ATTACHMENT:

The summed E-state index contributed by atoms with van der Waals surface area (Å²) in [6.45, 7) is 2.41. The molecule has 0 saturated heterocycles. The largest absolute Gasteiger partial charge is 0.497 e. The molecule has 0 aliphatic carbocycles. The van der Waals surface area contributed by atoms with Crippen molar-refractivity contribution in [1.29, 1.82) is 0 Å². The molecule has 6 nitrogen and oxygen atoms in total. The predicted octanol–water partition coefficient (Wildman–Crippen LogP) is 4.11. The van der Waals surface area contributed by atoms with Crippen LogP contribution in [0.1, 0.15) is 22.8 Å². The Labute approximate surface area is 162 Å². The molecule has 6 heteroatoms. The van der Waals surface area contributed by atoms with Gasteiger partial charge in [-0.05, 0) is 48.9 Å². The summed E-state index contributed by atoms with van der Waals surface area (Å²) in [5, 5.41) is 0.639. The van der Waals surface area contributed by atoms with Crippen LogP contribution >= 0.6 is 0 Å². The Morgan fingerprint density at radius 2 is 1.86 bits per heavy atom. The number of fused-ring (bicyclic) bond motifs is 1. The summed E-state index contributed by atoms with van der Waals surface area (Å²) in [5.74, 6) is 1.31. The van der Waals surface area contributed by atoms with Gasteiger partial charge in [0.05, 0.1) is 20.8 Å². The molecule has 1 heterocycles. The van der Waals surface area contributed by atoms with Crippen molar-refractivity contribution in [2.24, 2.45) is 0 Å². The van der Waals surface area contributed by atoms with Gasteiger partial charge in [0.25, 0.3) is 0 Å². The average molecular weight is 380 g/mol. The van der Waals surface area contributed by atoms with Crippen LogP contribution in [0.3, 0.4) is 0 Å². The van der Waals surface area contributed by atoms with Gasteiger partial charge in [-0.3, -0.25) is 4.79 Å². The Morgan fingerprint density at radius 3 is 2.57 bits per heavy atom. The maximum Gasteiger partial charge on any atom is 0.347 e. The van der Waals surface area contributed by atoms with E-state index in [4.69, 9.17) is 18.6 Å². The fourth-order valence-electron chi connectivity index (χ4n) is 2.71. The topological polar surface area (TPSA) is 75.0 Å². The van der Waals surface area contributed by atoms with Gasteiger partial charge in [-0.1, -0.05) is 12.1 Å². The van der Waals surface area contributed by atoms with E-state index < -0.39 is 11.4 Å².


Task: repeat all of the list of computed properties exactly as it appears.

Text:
The summed E-state index contributed by atoms with van der Waals surface area (Å²) in [6.45, 7) is 2.41. The molecule has 0 saturated heterocycles. The largest absolute Gasteiger partial charge is 0.497 e. The molecule has 0 aliphatic carbocycles. The van der Waals surface area contributed by atoms with Crippen molar-refractivity contribution in [1.29, 1.82) is 0 Å². The molecule has 6 nitrogen and oxygen atoms in total. The predicted octanol–water partition coefficient (Wildman–Crippen LogP) is 4.11. The van der Waals surface area contributed by atoms with Crippen LogP contribution in [0.1, 0.15) is 22.8 Å². The Labute approximate surface area is 162 Å². The molecule has 6 heteroatoms. The van der Waals surface area contributed by atoms with Gasteiger partial charge in [-0.05, 0) is 48.9 Å². The summed E-state index contributed by atoms with van der Waals surface area (Å²) in [5, 5.41) is 0.639. The van der Waals surface area contributed by atoms with Crippen LogP contribution >= 0.6 is 0 Å². The Morgan fingerprint density at radius 2 is 1.86 bits per heavy atom. The number of fused-ring (bicyclic) bond motifs is 1. The summed E-state index contributed by atoms with van der Waals surface area (Å²) in [5.74, 6) is 1.31. The van der Waals surface area contributed by atoms with Gasteiger partial charge in [0.05, 0.1) is 20.8 Å². The molecule has 1 heterocycles. The van der Waals surface area contributed by atoms with Crippen molar-refractivity contribution in [2.24, 2.45) is 0 Å². The van der Waals surface area contributed by atoms with Gasteiger partial charge in [0.25, 0.3) is 0 Å². The average molecular weight is 380 g/mol. The van der Waals surface area contributed by atoms with Crippen LogP contribution in [0.3, 0.4) is 0 Å². The van der Waals surface area contributed by atoms with Gasteiger partial charge in [-0.3, -0.25) is 4.79 Å². The Morgan fingerprint density at radius 3 is 2.57 bits per heavy atom. The maximum Gasteiger partial charge on any atom is 0.347 e. The van der Waals surface area contributed by atoms with E-state index in [4.69, 9.17) is 18.6 Å². The fourth-order valence-electron chi connectivity index (χ4n) is 2.71. The topological polar surface area (TPSA) is 75.0 Å². The van der Waals surface area contributed by atoms with Gasteiger partial charge in [-0.1, -0.05) is 12.1 Å². The van der Waals surface area contributed by atoms with E-state index < -0.39 is 11.4 Å².